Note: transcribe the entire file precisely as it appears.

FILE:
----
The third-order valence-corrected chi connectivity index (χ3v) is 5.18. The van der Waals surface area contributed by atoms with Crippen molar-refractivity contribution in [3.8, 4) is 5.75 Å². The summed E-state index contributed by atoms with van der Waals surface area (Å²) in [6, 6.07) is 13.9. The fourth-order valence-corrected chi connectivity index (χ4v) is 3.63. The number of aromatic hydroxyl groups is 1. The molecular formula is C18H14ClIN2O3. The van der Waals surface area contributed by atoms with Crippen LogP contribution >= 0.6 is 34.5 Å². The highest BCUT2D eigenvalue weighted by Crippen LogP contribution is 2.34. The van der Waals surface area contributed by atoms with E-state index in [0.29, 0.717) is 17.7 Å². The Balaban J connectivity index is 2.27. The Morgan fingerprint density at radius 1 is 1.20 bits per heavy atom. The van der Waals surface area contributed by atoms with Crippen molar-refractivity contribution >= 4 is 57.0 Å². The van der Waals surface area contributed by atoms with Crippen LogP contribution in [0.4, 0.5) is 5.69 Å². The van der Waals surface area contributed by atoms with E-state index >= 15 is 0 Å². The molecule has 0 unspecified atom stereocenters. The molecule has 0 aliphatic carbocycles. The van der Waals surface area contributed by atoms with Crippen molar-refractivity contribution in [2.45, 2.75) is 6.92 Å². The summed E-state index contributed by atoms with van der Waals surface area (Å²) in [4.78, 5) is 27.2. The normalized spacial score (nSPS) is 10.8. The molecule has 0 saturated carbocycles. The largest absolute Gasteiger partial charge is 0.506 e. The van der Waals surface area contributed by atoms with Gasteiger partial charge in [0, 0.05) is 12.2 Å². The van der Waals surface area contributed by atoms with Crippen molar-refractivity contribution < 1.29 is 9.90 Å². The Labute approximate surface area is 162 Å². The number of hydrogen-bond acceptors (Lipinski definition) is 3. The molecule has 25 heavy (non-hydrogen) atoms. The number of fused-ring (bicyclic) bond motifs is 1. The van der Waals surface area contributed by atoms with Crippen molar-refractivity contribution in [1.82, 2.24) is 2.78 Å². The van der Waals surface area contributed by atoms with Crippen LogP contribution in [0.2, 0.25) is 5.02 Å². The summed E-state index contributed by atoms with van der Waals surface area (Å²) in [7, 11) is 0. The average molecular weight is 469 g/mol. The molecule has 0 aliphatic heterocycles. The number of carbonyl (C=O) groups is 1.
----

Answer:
The third-order valence-corrected chi connectivity index (χ3v) is 5.18. The van der Waals surface area contributed by atoms with Crippen molar-refractivity contribution in [3.8, 4) is 5.75 Å². The summed E-state index contributed by atoms with van der Waals surface area (Å²) in [6, 6.07) is 13.9. The fourth-order valence-corrected chi connectivity index (χ4v) is 3.63. The number of aromatic hydroxyl groups is 1. The molecular formula is C18H14ClIN2O3. The van der Waals surface area contributed by atoms with Crippen LogP contribution >= 0.6 is 34.5 Å². The highest BCUT2D eigenvalue weighted by Crippen LogP contribution is 2.34. The van der Waals surface area contributed by atoms with E-state index in [0.29, 0.717) is 17.7 Å². The Balaban J connectivity index is 2.27. The Morgan fingerprint density at radius 1 is 1.20 bits per heavy atom. The van der Waals surface area contributed by atoms with Crippen molar-refractivity contribution >= 4 is 57.0 Å². The van der Waals surface area contributed by atoms with Crippen LogP contribution in [0.4, 0.5) is 5.69 Å². The van der Waals surface area contributed by atoms with E-state index >= 15 is 0 Å². The molecule has 0 unspecified atom stereocenters. The molecule has 0 aliphatic carbocycles. The van der Waals surface area contributed by atoms with Crippen molar-refractivity contribution in [2.45, 2.75) is 6.92 Å². The summed E-state index contributed by atoms with van der Waals surface area (Å²) in [4.78, 5) is 27.2. The normalized spacial score (nSPS) is 10.8. The molecule has 0 saturated carbocycles. The largest absolute Gasteiger partial charge is 0.506 e. The van der Waals surface area contributed by atoms with Gasteiger partial charge in [0, 0.05) is 12.2 Å². The van der Waals surface area contributed by atoms with Crippen molar-refractivity contribution < 1.29 is 9.90 Å². The Labute approximate surface area is 162 Å². The number of hydrogen-bond acceptors (Lipinski definition) is 3. The molecule has 25 heavy (non-hydrogen) atoms. The number of fused-ring (bicyclic) bond motifs is 1. The van der Waals surface area contributed by atoms with Crippen molar-refractivity contribution in [1.82, 2.24) is 2.78 Å². The van der Waals surface area contributed by atoms with Crippen LogP contribution in [0.2, 0.25) is 5.02 Å². The summed E-state index contributed by atoms with van der Waals surface area (Å²) in [7, 11) is 0. The average molecular weight is 469 g/mol. The molecule has 0 aliphatic heterocycles. The number of carbonyl (C=O) groups is 1.